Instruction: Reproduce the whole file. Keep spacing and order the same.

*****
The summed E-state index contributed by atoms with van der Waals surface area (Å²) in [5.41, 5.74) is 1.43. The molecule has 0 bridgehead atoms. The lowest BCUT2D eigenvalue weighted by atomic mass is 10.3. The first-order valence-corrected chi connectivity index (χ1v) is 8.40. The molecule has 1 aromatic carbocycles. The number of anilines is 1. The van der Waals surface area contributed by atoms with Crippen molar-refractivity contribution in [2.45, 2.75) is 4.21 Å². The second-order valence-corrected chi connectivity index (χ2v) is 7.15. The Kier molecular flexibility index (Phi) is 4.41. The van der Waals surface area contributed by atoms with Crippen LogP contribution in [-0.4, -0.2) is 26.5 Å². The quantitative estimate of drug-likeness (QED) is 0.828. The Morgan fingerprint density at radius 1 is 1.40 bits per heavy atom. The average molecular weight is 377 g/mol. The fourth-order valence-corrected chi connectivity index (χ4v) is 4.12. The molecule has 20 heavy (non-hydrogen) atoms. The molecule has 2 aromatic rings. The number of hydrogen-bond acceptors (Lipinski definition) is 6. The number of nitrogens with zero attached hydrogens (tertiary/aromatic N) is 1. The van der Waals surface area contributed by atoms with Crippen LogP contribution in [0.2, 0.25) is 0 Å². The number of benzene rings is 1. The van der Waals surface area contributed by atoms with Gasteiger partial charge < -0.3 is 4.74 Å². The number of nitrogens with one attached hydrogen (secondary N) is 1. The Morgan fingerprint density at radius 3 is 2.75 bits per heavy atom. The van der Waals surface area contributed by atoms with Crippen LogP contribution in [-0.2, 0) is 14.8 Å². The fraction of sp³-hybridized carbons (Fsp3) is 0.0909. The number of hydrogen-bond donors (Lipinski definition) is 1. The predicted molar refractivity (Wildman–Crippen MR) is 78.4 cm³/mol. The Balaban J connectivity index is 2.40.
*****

The summed E-state index contributed by atoms with van der Waals surface area (Å²) in [5.41, 5.74) is 1.43. The molecule has 0 bridgehead atoms. The lowest BCUT2D eigenvalue weighted by atomic mass is 10.3. The first-order valence-corrected chi connectivity index (χ1v) is 8.40. The molecule has 1 aromatic carbocycles. The number of anilines is 1. The van der Waals surface area contributed by atoms with Crippen molar-refractivity contribution in [2.45, 2.75) is 4.21 Å². The second-order valence-corrected chi connectivity index (χ2v) is 7.15. The Kier molecular flexibility index (Phi) is 4.41. The van der Waals surface area contributed by atoms with Crippen LogP contribution in [-0.4, -0.2) is 26.5 Å². The quantitative estimate of drug-likeness (QED) is 0.828. The Morgan fingerprint density at radius 1 is 1.40 bits per heavy atom. The average molecular weight is 377 g/mol. The fourth-order valence-corrected chi connectivity index (χ4v) is 4.12. The molecule has 20 heavy (non-hydrogen) atoms. The molecule has 2 aromatic rings. The number of hydrogen-bond acceptors (Lipinski definition) is 6. The number of nitrogens with zero attached hydrogens (tertiary/aromatic N) is 1. The van der Waals surface area contributed by atoms with Crippen LogP contribution in [0.2, 0.25) is 0 Å². The number of benzene rings is 1. The van der Waals surface area contributed by atoms with Gasteiger partial charge < -0.3 is 4.74 Å². The number of nitrogens with one attached hydrogen (secondary N) is 1. The Morgan fingerprint density at radius 3 is 2.75 bits per heavy atom. The van der Waals surface area contributed by atoms with Crippen LogP contribution in [-0.2, 0) is 14.8 Å². The fraction of sp³-hybridized carbons (Fsp3) is 0.0909. The number of hydrogen-bond donors (Lipinski definition) is 1. The predicted molar refractivity (Wildman–Crippen MR) is 78.4 cm³/mol. The Balaban J connectivity index is 2.40.